California's Gold Country will soon be in full bloom & It is Time to Start Chasing Waterfalls in Tuolumne County's Yosemite Sierra Rec Magazine - Tuolumne County, CA - March 21,2019 - Spring brings wildflowers, waterfalls, and longer days to explore the abundance of adventure in Tuolumne County. California's Gold Country will soon be in full bloom. Capture the painted hills with a hike through the Red Hills and Table Mountain, or from the cab of an 1897 State Historic Park Wildflower Train. Stroll through the blossoming apple orchards at Indigeny Reserve and taste their organic hard ciders. Be wild and free like the falls that flow lavishly from the snowmelt in the High Sierra or Yosemite's lesser-known areas of Hetch Hetchy or the Grand Canyon of Tuolumne, where some have lost count of the waterfalls discovered. Pioneer all the bloomin' areas of Tuolumne County in late spring with the Epic High Sierra Loop, the road trip through the Gold Country and High Sierra via Highway 108 and Yosemite National Park's Highway 120. Complements of Tuolumne County Visitors Bureau Gold Country- Spring road trip anyone? Yes, please! Traveling southeast from Sacramento a classic Highway 49 road trip will wind through California's Gold Rush towns with rolling hills that are painted with fresh blooming wildflowers. Venture along the Golden Chain Highway and take a trip back in time to explore Columbia State Historic Park. The park has free admission and is open year-round with a working blacksmith, gold panning, stagecoach rides, an old-time photo parlor, and suds-serving saloons, but one of the most authentic experiences is the Columbia Diggins' 1852. Happening every...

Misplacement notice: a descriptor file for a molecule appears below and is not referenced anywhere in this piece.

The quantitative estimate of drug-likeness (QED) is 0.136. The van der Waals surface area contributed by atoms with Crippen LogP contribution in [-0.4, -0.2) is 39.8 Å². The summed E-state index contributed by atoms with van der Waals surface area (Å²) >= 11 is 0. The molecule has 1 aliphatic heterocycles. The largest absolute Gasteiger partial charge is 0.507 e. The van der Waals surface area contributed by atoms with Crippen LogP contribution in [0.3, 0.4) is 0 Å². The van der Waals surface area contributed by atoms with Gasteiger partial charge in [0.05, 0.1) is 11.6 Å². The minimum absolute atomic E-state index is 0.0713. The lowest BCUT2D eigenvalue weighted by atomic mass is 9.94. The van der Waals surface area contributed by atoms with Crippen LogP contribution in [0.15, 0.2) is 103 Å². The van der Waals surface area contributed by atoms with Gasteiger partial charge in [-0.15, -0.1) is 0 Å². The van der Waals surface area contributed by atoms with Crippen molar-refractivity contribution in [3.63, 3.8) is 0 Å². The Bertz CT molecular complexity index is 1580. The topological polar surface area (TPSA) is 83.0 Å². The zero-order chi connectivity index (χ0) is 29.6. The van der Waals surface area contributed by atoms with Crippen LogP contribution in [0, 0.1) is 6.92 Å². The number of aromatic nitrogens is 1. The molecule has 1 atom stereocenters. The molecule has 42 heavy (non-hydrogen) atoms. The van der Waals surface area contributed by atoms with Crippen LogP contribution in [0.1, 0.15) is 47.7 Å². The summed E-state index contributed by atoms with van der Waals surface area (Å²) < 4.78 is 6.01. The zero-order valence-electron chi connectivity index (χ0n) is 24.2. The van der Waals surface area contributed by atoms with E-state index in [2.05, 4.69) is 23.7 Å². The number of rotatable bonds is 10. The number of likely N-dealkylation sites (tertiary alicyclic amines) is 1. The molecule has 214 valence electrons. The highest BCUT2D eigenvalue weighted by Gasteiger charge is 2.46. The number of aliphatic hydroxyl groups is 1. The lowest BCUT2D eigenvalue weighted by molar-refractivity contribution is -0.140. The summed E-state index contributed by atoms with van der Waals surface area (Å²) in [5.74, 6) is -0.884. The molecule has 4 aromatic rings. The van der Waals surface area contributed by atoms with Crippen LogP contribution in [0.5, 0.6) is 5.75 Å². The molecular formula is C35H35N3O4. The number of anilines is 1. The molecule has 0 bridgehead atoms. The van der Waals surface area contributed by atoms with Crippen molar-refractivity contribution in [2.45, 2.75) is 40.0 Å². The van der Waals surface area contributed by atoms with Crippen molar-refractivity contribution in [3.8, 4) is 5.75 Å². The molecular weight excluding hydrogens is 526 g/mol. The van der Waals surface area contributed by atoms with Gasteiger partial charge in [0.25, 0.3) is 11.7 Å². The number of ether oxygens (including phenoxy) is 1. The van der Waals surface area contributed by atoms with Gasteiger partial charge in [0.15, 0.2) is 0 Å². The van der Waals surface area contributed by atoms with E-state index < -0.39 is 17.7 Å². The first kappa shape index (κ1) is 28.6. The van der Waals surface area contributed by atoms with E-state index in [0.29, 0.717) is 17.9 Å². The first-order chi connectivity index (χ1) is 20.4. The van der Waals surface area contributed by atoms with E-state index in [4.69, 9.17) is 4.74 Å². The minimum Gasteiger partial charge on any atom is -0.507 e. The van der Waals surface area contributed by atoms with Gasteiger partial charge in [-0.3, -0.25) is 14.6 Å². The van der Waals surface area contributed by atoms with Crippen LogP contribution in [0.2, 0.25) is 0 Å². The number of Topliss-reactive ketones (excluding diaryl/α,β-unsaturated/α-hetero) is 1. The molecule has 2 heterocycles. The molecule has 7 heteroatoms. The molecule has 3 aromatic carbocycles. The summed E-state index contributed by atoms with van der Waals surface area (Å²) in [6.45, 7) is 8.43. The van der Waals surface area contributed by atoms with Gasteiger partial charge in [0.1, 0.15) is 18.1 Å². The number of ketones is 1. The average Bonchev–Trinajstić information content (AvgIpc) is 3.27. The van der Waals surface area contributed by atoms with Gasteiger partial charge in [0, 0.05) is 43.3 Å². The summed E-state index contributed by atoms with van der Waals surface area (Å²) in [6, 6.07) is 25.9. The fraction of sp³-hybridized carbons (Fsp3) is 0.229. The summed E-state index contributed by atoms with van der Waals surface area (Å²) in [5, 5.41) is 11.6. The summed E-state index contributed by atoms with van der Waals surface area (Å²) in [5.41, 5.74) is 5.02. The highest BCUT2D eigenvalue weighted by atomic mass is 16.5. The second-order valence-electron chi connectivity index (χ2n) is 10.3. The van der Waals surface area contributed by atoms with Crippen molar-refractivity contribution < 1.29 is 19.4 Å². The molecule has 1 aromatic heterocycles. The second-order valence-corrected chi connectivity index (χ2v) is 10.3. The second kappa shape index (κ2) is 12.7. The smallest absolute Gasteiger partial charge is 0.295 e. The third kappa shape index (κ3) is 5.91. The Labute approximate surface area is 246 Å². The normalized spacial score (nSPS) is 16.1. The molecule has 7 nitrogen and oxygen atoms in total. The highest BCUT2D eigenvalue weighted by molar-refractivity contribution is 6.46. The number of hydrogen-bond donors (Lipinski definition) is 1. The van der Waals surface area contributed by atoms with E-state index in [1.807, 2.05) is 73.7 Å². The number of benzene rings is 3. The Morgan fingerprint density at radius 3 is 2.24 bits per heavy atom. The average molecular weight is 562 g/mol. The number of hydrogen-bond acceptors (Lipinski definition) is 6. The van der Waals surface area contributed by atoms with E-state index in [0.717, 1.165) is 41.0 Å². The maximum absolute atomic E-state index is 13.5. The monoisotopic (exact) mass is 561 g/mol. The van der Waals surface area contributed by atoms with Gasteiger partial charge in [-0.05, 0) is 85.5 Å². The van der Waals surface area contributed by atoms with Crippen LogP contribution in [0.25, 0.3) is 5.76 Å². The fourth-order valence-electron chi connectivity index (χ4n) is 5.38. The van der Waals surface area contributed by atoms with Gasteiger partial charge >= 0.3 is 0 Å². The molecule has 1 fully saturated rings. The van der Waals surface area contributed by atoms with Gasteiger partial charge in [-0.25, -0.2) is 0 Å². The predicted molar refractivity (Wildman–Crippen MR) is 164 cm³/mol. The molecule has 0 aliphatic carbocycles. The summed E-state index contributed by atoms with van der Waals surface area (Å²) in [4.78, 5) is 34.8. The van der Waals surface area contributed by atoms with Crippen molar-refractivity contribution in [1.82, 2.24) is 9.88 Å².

National Park Foundation and Winnebago Industries Announce New Partnership Supporting America’s National Parks

National Park Foundation and Winnebago Industries Announce New Partnership Supporting America’s National Parks